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Oils in Horse DietsBy Kentucky Equine Research Staff · April 1, 2014

Think about your horse’s diet for a moment.

It is probably composed mostly of forage, whether it is pasture grass, hay, or hay products, such as cubes or pellets. Perhaps your horse is also fed a typical concentrate, the main ingredients of which are cereal grains, molasses, and a supplement pellet that includes protein, vitamins, and minerals.  Offer a salt block and water, too.

How much fat can be found in this diet? If you guessed very little fat, you’d be right. So, how and why is fat added to equine diets?

Supplemental fat is typically added to diets through the use of common oils, including corn oil and soybean oil, with the goal of boosting the energy density of each meal. This allows more calories to be delivered per mouthful of feed and prevents overfeeding of starch-heavy meals. Fat can also be fed as rice bran and full-fat oil seeds.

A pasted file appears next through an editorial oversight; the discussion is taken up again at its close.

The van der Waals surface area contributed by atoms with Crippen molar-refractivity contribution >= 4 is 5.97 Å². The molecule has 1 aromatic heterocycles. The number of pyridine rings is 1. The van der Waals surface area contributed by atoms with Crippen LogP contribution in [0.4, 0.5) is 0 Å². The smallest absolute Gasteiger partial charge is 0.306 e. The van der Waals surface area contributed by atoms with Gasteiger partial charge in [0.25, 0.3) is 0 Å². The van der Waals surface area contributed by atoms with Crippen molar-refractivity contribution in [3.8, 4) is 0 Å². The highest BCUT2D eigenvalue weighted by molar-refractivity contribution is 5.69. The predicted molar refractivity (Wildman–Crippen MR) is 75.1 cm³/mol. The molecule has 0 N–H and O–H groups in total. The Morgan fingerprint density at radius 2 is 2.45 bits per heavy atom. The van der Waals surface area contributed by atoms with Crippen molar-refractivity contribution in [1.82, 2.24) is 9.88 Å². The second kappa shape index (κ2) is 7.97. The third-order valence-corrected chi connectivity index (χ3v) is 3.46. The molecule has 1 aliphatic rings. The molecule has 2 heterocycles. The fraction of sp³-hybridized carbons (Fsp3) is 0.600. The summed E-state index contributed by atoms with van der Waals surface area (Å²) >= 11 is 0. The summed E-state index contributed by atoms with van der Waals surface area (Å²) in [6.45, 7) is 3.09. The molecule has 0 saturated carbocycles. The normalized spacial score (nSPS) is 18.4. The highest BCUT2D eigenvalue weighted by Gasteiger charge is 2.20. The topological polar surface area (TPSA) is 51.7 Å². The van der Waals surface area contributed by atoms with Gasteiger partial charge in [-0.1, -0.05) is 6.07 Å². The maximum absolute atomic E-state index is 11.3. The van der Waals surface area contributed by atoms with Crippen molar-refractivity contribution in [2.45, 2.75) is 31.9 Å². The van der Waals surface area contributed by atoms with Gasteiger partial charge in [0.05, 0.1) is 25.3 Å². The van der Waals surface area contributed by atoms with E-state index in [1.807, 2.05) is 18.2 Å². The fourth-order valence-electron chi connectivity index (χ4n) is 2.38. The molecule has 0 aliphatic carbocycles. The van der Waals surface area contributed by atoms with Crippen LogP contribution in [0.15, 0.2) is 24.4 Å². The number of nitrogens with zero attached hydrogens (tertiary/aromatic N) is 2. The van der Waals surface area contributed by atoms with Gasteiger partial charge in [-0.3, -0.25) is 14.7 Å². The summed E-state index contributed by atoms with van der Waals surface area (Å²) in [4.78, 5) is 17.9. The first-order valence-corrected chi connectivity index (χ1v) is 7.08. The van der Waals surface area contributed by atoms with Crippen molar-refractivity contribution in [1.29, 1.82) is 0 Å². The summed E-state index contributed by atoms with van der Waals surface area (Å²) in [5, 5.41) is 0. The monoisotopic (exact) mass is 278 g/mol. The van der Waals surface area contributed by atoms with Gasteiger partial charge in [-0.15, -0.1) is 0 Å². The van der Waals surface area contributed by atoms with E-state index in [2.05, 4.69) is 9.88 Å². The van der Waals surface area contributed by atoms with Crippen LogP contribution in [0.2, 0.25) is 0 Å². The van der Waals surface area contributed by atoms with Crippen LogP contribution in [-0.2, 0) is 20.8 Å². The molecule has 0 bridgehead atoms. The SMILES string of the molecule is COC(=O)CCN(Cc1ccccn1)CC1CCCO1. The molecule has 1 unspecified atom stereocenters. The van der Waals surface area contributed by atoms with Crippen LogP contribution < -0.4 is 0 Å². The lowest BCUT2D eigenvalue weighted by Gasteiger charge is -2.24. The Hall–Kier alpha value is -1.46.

Even though fat is not a typical source of energy in their natural diets, horses are incredibly adept at using fat to fuel exercise and increase body condition. Another positive side effect of feeding fat is a bump up in skin and coat condition.

For years, corn oil was the go-to fat supplement. Research has shown, however, that more attention should be paid to fat quality or fatty acid composition. Corn oil has an unbalanced omega-3 to omega-6 ratio, so some people have backed away from feeding it, choosing instead to feed concentrates that have multiple energy sources (starch, fat, and fermentable fiber) or other oils.

For owners that want to include the benefits of omega-3 fatty acids into their horse’s ration, one rich source is fish oil. Thanks in large part to deodorization and flavoring technology, fish oil is extremely palatable. The omega-3s in fish oil help with many inflammatory conditions, including skin problems and joint wear.

EO∙3 is a marine-derived source of essential omega-3 fatty acids.